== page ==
Whenever we talk about SEO of blogs, WordPress robots.txt file plays a major role in search engine ranking. It helps to advise search engines how to crawl your website. Placing a robots.txt file in the root of your domain lets you stop search engines indexing sensitive files and directories. For example, you could stop a search engine from crawling your images folder or from indexing a PDF file that is located in a secret folder.
In this article, I will show you how to optimize your WordPress robots.txt for SEO and help you understand the importance of robots.txt file.
What is WordPress Robots.txt?
Robots.txt file helps search engine robots to direct which part to crawl and which part to avoid. When Search bot or spider of Search Engine comes to your website and wants to index your site, they follow Robots.txt file first. Search bot or spider follows this files direction for index or no index any page of your website.
Do I Really Need a Robots.txt File?
Absence of a robots.txt file will not stop search engines from crawling and indexing your website. However, it is highly recommended that you create one. If you want to submit your site’s XML sitemap to search engines, then this is where search engines will look for your XML sitemap unless you have specified it in Google Webmaster Tools.
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I highly recommend that if you do not have a robots.txt file on your site, then you immediately create one.
How to Create a Robots.txt File?
If you are using WordPress, you will find Robots.txt file in the root of your WordPress installation. For static websites, if you have created one or you developer has created one, you will find it under your root folder.
If you do not have a robots.txt file in your site’s root directory, then you can always create one. A robots.txt file can be created in seconds. All you need to do is create a new text file on your computer and save it as robots.txt. Next, simply upload it to your site’s root folder using an FTP client. I recommend file permissions of 644 for the file.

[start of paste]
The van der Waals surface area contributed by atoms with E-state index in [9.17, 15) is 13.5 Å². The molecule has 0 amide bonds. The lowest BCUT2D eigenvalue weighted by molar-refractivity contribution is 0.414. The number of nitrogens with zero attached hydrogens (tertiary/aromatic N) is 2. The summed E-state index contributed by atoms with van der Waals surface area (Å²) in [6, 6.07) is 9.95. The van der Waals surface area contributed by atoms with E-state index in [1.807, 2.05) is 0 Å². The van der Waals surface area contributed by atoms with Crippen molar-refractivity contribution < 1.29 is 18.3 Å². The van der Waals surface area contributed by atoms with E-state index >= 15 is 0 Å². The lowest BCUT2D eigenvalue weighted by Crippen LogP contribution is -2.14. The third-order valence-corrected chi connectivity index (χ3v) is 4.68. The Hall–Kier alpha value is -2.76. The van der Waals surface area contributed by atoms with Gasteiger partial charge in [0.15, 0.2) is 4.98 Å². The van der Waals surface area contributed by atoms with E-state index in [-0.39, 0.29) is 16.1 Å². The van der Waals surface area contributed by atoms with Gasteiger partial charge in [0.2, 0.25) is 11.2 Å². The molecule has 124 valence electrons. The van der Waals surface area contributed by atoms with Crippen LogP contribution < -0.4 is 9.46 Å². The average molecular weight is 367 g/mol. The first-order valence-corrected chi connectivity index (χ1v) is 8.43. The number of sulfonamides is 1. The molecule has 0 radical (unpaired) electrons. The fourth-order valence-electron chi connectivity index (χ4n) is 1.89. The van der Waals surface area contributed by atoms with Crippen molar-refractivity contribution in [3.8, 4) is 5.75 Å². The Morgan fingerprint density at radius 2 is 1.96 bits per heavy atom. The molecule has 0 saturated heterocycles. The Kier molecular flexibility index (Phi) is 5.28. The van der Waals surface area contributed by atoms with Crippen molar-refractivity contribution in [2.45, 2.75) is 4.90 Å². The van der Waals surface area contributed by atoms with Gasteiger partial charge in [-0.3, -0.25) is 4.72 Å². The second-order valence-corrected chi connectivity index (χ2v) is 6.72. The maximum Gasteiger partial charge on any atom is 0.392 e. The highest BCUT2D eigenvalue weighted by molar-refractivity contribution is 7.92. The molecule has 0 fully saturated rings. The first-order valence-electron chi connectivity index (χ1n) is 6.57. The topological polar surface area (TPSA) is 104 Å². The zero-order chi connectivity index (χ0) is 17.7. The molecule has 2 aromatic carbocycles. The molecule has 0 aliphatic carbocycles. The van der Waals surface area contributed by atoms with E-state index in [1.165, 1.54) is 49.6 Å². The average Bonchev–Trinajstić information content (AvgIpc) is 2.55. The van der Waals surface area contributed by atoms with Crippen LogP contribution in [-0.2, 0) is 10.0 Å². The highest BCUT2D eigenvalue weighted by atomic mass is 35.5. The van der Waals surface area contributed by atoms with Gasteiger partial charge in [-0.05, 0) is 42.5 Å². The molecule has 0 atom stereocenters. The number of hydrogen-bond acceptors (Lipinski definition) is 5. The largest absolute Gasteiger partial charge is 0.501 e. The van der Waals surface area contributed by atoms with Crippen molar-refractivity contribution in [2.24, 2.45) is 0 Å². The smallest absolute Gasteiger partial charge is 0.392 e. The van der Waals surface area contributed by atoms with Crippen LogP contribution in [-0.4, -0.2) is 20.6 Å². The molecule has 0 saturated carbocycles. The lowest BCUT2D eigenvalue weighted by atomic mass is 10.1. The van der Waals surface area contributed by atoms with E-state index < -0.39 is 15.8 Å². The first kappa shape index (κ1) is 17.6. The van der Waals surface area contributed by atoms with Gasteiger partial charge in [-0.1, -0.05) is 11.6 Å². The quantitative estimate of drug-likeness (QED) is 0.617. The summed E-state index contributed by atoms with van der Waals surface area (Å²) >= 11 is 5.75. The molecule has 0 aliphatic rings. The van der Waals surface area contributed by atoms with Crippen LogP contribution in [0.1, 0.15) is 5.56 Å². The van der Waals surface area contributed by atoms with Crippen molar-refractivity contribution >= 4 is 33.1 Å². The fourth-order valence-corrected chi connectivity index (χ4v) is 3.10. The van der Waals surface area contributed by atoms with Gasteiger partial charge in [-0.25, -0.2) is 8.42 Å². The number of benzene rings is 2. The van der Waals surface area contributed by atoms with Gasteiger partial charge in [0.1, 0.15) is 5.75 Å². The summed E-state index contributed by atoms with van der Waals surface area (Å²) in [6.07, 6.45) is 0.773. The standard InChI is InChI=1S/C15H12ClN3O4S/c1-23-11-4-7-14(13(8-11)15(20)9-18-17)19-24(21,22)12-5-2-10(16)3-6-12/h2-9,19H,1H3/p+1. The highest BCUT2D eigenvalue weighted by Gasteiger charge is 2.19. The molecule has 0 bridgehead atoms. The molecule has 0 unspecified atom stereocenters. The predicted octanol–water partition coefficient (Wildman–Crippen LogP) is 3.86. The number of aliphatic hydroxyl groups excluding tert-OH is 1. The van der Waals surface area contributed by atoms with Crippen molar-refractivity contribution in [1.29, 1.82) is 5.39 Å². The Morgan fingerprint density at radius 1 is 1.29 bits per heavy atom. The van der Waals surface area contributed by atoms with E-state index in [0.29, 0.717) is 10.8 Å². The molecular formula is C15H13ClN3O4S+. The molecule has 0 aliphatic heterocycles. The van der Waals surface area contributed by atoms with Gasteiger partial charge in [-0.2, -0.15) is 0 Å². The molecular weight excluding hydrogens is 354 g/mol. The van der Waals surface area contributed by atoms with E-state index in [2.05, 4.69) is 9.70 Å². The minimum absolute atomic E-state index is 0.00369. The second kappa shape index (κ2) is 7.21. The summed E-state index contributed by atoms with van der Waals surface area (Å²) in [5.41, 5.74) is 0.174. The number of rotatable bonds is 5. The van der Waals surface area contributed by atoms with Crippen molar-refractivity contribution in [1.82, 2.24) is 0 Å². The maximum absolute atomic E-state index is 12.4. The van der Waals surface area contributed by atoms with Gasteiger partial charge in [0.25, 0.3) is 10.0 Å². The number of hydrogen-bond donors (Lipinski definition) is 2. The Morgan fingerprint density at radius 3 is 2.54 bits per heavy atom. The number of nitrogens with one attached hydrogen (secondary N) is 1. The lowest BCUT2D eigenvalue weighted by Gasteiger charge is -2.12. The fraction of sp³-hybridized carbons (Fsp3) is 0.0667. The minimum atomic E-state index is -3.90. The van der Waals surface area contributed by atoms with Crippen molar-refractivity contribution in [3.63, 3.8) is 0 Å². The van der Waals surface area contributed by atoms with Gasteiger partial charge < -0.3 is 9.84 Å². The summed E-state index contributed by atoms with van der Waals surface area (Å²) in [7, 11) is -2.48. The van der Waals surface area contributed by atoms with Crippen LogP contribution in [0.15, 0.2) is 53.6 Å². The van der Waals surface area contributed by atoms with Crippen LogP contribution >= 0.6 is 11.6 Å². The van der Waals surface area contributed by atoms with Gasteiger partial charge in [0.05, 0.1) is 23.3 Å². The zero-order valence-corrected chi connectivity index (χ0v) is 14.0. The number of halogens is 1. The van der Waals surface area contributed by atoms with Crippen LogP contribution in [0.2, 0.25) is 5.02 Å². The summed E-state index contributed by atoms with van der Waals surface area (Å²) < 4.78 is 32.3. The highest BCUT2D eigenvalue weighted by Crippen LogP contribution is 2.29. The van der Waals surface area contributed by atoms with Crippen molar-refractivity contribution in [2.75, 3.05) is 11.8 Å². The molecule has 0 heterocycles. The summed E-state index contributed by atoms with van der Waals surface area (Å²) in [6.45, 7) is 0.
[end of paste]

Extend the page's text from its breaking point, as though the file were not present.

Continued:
You should also check out the WordPress plugin WP Robots Txt or WordPress SEO by Yoast; which allows you to modify the robots.txt file directly through the WordPress admin area. It will save you from having to re-upload your robots.txt file via FTP every time you modify it.
How to Use Robots.txt File?
It does not take long to get a full understanding of the robots exclusion standard, as there are only a few rules to learn. These rules are usually referred to as directives.
The two main directives of the standard are:
- User-agent – Defines the search engine that a rule applies to.
- Disallow – Advises a search engine not to crawl and index a file, page, or directory.
An asterisk (*) can be used as a wildcard with User-agent to refer to all search engines. See a sample robots.txt file:
User-Agent: * Allow: /wp-content/uploads/ Disallow: /wp-content/plugins/ Disallow: /readme.html
User-agent and Disallow are supported by all crawlers, though a few more directives are available. These are known as non-standard as they are not supported by all crawlers. However, in practice, most major search engines support these directives too.
- Allow – Advises a search engine that it can index a file or directory.
- Sitemap – Defines the location of your website sitemap.
- Crawl-delay – Defines the number of seconds between requests to your server.
- Host – Advises the search engine of your preferred domain if you are using mirrors.
You could add the following directive to your website robots.txt file to block search engines from crawling your whole website.
User-agent: * Disallow: /
It’s useful if you are developing a new website and do not want search engines to index your incomplete website.